Question: A friend is translating Dutch/English documents and often finds problems in the English text (e.g., inconsistent or vague word usage). Is there a market for technical editors? Is there another name for the job position? If there is such a market, what does the job entail? Any suggestions I could pass along?
Here is how several people responded:
Yes, there is a market for technical editors. I just got home from such a project as a senior technical editor for “a global software security” corporation. The duties were to snag all the problems you mention, and enforce a corporate style to munge the output of 70 writers scattered all around the world (really: New Zealand, Tahiti, etc.), the majority of which belonged to one of several small companies that had just been sold out from under them and did NOT want to change.
In general, the sentences must be set up for translation, with certain wording (secret) and punctuation conventions, but with one other stipulation: all these paragraphs are to be able to live on their own, like Help “topics.” That’s not easy. Furthermore, they are to be popped in and out of a database and edited in “word processor” software in XML. Translation costs are key because each word costs 25 cents, and the stuff is translated into 23 languages. Ireland seems to have a lot of translators.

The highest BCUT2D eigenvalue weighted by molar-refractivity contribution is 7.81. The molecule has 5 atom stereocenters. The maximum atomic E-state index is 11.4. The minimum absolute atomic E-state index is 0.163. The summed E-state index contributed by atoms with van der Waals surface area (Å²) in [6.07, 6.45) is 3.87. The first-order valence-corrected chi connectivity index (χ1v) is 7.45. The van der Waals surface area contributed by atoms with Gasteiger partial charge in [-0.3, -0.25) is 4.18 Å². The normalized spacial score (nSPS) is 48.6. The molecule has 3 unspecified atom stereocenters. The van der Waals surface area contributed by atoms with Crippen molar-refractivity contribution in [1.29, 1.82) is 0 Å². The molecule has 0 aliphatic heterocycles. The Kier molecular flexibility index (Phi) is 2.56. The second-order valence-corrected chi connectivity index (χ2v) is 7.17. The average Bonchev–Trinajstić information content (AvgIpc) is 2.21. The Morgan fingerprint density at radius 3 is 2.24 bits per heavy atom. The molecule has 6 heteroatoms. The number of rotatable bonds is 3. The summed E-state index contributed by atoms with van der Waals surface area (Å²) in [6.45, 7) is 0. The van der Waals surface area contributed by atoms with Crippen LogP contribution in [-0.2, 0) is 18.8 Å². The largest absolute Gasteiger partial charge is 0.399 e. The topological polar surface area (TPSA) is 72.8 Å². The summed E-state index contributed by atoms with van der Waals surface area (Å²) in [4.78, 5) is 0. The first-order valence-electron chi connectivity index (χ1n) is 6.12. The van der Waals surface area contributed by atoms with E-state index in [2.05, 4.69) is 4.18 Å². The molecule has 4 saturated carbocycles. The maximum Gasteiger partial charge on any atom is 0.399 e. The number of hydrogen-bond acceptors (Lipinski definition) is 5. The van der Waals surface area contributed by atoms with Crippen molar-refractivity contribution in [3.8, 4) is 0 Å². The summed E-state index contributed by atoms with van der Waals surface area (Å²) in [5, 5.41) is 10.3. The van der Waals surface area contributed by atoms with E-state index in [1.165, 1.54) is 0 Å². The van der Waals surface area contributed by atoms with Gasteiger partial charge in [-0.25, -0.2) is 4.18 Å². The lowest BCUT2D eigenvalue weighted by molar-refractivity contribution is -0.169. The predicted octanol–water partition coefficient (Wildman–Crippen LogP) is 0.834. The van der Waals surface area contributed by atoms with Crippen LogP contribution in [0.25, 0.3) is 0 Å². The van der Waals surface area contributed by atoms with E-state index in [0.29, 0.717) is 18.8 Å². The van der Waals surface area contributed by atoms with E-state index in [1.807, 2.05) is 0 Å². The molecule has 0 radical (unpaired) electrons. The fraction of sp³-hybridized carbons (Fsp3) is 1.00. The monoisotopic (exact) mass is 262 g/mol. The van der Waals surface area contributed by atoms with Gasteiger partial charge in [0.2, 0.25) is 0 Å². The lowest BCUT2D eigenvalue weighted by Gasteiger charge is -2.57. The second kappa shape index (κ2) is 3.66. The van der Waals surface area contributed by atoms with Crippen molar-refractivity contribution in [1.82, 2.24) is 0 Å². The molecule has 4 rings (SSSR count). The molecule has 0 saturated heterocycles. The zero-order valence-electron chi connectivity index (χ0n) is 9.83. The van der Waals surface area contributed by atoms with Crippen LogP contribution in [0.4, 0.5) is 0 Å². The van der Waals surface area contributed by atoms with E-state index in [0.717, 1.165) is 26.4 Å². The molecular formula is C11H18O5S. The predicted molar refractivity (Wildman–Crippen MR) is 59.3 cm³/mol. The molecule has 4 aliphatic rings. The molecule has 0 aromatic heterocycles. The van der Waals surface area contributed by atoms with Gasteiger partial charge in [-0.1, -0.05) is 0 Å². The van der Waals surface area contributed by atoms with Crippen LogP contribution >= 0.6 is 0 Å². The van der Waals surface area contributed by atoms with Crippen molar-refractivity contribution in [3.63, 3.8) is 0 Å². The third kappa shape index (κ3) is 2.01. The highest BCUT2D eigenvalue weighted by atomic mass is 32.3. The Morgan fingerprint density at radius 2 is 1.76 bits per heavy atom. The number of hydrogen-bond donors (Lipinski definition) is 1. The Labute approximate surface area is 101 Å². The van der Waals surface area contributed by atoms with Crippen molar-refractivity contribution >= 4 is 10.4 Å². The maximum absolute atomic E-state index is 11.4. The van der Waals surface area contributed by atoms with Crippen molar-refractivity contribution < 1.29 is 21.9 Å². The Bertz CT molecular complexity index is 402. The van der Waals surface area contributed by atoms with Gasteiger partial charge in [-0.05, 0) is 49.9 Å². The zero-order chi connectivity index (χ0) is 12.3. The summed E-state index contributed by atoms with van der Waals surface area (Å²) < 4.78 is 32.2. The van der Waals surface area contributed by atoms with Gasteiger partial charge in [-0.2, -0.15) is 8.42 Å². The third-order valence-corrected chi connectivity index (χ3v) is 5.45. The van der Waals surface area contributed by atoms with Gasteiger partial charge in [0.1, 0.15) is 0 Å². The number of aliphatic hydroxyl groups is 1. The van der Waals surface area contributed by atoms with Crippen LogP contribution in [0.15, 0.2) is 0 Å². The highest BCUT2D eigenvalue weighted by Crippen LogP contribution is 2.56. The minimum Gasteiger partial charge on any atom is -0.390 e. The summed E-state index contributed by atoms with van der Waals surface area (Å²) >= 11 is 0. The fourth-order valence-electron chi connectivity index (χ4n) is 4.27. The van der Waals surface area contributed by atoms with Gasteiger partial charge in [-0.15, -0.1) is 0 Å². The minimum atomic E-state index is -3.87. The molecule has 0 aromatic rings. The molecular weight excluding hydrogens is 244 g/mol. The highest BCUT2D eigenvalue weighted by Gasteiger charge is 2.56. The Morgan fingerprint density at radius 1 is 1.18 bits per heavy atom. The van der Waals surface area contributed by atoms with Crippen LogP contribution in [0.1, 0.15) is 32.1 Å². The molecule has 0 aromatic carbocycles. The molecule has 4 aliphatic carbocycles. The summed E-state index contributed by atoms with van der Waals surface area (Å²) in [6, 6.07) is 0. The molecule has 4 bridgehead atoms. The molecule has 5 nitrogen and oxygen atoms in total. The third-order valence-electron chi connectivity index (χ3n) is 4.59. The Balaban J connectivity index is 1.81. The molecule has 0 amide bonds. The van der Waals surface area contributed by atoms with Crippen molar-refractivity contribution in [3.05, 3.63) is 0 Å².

There is a company in Troy, Michigan called Iterotext. I have a blurb from the upcoming STC local meeting, where a representative will speak, or you can visit http://www.iterotext.com/. The blurb has a good summary of the theory, in case you or anyone else would like it. It really is interesting.
At one point, I interviewed at Volkswagen. They had translators, but they weren’t car people, so they’d come up with things like “carburetor-rope-pull” for choke cable.
I’ve been doing technical editing for many years. Some large companies employ full-time tech editors; large and small companies (the ones that understand the value technical editors can provide) also hire contractors/contractors/freelancers.
The work can take a number of forms, from basic copyediting of a technical document to partnering with the writer on developing the documentation suite for a product and being involved with user testing of the documents. Fact checking in a formal sense isn’t usually involved, at least in the jobs I’ve had, but editors use our knowledge of a product line to query material that seems wrong or incomplete and work with the writer to get the latest information from the development team.
STC has a Technical Editing SIG here: http://www.stcsig.org/te/
I have been an independent consultant for a couple of years. I do both technical writing and technical editing, but more of the latter. I focus on materials for international audiences, but I think of that as a reflection of my interests, rather than the demand in the market. I suppose it is a happy coincidence of the two.
One of my ongoing contracts is to do “globalization editing” for a large software company. My job is to make the English as clear and concise as possible. There are several reasons for this:
Increased accuracy in localization/translation
Lower costs for localization/translation
Increased usefulness for non-native speakers (and, for that matter, native speakers)